2. Aiming to keep your arms touching the ground, slowly slide your arms down until your elbows are in line with your shoulders, “goal-posting” your arms. Both elbows are bent at 90 degrees.
  3. Then, keeping your elbows on the ground, raise your palms up off the mat, wrists stacked directly over elbows.
  4. With control, continue lowering your palms until they touch the ground near your hips, keeping your elbows pressed into the mat throughout the entire movement.
  5. Reverse the movement, palms first coming up, then rotating open as you bring them to touch the mat near your head before pressing overhead.

Modification: Perform this move from a standing position if lying on your back is uncomfortable.

Prone Shoulder Swimmers

Targets: Deltoids (all three heads of the shoulder muscles), rotator cuff muscles, lower back and upper back.

If you sit at a desk all day and feel your shoulders rounding, this stretch is for you. A complete shoulder mobility exercise to increase range of motion and stability in the shoulder joint.

two women performing prone shoulder swimmers exercise

How To Do Prone Shoulder Swimmers

  1. Start lying on your belly, legs out long, elbows bent and fingers pressing gently into your head.
  2. Inhale as you lift the head and shoulders off the mat, squeezing your shoulder blades together.
  3. Extend your arms straight out to the sides, palms facing down.
  4. Then, rotate your palms to face the ceiling as you bend your elbows, bringing your hands to rest on your lower back.
  5. Reverse the movement, straightening your elbows to bring your palms back to form a “T” shape, flipping the palms (palms facing down), and bringing your fingers back to your head.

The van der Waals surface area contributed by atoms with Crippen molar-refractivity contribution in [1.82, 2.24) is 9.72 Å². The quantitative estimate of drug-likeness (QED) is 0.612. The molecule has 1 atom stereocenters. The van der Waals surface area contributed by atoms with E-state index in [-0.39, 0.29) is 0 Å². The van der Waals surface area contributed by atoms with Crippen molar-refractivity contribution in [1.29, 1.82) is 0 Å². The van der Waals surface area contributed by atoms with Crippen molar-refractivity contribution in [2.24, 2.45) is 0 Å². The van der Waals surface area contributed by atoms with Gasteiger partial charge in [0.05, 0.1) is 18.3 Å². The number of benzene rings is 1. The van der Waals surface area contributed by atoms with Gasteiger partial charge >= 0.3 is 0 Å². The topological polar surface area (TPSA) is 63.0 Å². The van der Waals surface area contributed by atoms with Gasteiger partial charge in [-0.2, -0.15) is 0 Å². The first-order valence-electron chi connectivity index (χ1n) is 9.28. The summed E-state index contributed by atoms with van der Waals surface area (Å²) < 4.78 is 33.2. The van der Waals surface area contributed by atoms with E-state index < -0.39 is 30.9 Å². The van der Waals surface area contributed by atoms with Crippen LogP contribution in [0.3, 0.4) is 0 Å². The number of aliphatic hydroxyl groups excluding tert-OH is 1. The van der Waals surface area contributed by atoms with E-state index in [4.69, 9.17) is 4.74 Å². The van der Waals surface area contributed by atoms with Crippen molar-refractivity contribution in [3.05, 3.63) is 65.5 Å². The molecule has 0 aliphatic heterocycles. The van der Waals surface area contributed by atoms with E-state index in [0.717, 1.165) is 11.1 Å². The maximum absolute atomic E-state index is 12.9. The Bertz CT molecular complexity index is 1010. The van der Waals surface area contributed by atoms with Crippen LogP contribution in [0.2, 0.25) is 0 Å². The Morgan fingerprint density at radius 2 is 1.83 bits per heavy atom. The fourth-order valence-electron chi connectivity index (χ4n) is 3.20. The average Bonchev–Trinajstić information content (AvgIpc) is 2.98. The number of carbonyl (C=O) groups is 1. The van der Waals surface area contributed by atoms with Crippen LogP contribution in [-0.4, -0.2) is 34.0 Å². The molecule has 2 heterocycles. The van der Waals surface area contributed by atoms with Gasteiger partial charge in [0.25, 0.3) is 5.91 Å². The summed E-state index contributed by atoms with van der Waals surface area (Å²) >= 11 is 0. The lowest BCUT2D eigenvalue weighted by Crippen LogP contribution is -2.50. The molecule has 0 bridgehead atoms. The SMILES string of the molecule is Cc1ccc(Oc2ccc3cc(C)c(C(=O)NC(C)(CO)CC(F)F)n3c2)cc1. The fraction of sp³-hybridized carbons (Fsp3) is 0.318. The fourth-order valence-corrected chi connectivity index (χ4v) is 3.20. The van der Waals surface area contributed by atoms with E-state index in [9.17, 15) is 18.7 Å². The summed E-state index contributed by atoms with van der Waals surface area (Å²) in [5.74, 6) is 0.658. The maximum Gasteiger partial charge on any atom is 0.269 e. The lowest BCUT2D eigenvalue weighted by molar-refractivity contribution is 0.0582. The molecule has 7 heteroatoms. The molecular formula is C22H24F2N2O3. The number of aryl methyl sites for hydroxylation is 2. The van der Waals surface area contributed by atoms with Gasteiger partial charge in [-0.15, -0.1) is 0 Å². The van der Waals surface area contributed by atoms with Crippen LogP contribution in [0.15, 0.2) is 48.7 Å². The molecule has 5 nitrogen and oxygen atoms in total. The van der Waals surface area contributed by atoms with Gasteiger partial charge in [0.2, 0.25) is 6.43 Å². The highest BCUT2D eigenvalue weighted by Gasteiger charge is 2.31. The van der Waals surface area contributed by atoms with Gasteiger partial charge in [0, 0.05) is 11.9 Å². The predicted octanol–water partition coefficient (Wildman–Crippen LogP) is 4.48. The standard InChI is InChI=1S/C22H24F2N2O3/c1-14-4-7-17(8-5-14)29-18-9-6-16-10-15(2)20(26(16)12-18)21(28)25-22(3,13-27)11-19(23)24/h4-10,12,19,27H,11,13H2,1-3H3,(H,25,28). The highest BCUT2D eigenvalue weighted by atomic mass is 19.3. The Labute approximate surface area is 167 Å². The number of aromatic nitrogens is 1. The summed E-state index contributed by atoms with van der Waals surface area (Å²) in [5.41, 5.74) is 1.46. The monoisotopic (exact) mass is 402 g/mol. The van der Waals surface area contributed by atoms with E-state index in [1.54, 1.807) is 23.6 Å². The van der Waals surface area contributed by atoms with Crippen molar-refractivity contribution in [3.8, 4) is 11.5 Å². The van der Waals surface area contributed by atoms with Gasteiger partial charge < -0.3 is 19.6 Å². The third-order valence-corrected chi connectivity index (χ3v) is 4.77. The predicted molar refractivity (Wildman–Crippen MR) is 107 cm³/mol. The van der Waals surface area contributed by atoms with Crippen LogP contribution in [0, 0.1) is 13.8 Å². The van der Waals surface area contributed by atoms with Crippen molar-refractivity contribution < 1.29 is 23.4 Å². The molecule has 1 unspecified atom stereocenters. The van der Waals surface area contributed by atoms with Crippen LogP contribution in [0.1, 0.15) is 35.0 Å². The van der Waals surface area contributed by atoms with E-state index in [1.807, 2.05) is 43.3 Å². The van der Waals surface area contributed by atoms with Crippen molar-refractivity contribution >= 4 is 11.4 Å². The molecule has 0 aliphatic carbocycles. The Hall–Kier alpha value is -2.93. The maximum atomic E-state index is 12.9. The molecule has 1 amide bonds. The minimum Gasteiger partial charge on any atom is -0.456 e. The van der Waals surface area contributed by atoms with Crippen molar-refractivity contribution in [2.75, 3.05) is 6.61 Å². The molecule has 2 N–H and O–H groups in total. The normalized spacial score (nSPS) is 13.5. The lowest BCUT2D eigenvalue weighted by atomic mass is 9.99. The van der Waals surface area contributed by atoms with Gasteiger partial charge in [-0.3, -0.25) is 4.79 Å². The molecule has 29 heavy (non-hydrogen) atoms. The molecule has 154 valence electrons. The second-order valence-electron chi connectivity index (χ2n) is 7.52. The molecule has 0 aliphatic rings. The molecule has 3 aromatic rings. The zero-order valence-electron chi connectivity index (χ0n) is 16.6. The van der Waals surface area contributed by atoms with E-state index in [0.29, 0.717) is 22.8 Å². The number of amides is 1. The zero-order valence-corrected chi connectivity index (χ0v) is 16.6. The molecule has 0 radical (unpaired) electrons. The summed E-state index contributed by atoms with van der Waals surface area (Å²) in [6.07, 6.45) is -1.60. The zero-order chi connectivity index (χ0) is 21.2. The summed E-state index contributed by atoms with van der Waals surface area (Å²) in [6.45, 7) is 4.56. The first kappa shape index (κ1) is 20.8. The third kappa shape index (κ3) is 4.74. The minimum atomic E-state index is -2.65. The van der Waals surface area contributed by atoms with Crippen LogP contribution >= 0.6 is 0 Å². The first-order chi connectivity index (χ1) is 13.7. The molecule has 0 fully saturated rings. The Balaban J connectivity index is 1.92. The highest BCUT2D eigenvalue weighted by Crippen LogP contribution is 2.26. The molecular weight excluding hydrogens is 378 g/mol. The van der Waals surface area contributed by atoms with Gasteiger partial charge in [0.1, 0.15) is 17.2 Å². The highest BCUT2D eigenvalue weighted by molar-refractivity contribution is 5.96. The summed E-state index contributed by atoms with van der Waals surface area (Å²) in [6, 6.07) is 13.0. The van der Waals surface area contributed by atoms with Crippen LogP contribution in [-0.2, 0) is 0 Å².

6. With control, lower your chest to the ground, returning to starting position.

Modification: If lying on your belly isn’t comfortable, perform this exercise from a standing position, feet shoulder-width apart.

Dumbbell External Rotations

Targets: Shoulders (deltoids) and rotator cuff muscles.

Shoulder stabilization exercises like this one are great for improving shoulder health and strengthening the muscles that stabilize the shoulder joint, specifically the rotator cuff muscles.

Two women performing external shoulder rotations as part of shoulder mobility workout

How To Do Dumbbell External Rotations

  1. Start standing, feet hip-width apart, knees slightly bent, core engaged.
  2. Hold a light dumbbell in your right hand. Hold the dumbbell near your left hip, right elbow bent at a 90-degree angle and upper arm close to your body. Palm is facing towards your body. Shoulder blades are pulled back and down.
  3. Keeping your elbow bent and your upper arm stable, slowly rotate your forearm and the dumbbell away from your body.
  4. Rotate until the dumbbell is in front of your shoulder, or you feel a stretch in your shoulder. Range of motion will be different for everyone.
  5. Then slowly and with control, bring the dumbbell back to starting position, maintaining a 90-degree bend in your right elbow.

Pin This Workout: Exercises for Shoulder Mobility

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2 comments
  1. Thank you so much for this helpful video! I really need a lot of work on opening up the front of my chest and shoulders so that my chest can stay open and shoulders can go around and drop into the correct place for good posture and to prevent back pain. I will definitely incorporate these exercises and know it will help lead to improvement. I’d love to see a similar video focused on opening up the chest muscles. Thanks for your great content and constantly innovating to keep us motivated!